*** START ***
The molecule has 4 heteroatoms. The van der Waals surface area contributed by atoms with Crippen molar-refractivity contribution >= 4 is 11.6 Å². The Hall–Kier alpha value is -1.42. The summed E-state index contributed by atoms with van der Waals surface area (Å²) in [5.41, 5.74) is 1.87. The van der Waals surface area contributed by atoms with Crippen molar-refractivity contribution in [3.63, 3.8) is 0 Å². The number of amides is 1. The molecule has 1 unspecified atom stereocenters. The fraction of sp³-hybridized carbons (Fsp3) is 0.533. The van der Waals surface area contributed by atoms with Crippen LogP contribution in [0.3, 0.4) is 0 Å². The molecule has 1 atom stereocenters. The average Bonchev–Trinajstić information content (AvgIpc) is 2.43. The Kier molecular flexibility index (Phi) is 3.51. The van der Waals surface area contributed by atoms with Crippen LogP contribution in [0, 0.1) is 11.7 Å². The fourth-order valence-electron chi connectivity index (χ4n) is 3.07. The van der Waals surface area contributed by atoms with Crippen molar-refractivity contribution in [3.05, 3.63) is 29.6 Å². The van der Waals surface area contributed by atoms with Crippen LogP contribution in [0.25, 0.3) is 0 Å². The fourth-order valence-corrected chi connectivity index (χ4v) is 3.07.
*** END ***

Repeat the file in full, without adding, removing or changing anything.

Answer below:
The molecule has 4 heteroatoms. The van der Waals surface area contributed by atoms with Crippen molar-refractivity contribution >= 4 is 11.6 Å². The Hall–Kier alpha value is -1.42. The summed E-state index contributed by atoms with van der Waals surface area (Å²) in [5.41, 5.74) is 1.87. The van der Waals surface area contributed by atoms with Crippen molar-refractivity contribution in [3.63, 3.8) is 0 Å². The number of amides is 1. The molecule has 1 unspecified atom stereocenters. The fraction of sp³-hybridized carbons (Fsp3) is 0.533. The van der Waals surface area contributed by atoms with Crippen LogP contribution in [0.3, 0.4) is 0 Å². The molecule has 1 atom stereocenters. The average Bonchev–Trinajstić information content (AvgIpc) is 2.43. The Kier molecular flexibility index (Phi) is 3.51. The van der Waals surface area contributed by atoms with Crippen LogP contribution in [0, 0.1) is 11.7 Å². The fourth-order valence-electron chi connectivity index (χ4n) is 3.07. The van der Waals surface area contributed by atoms with Crippen molar-refractivity contribution in [3.05, 3.63) is 29.6 Å². The van der Waals surface area contributed by atoms with Crippen LogP contribution in [0.25, 0.3) is 0 Å². The fourth-order valence-corrected chi connectivity index (χ4v) is 3.07.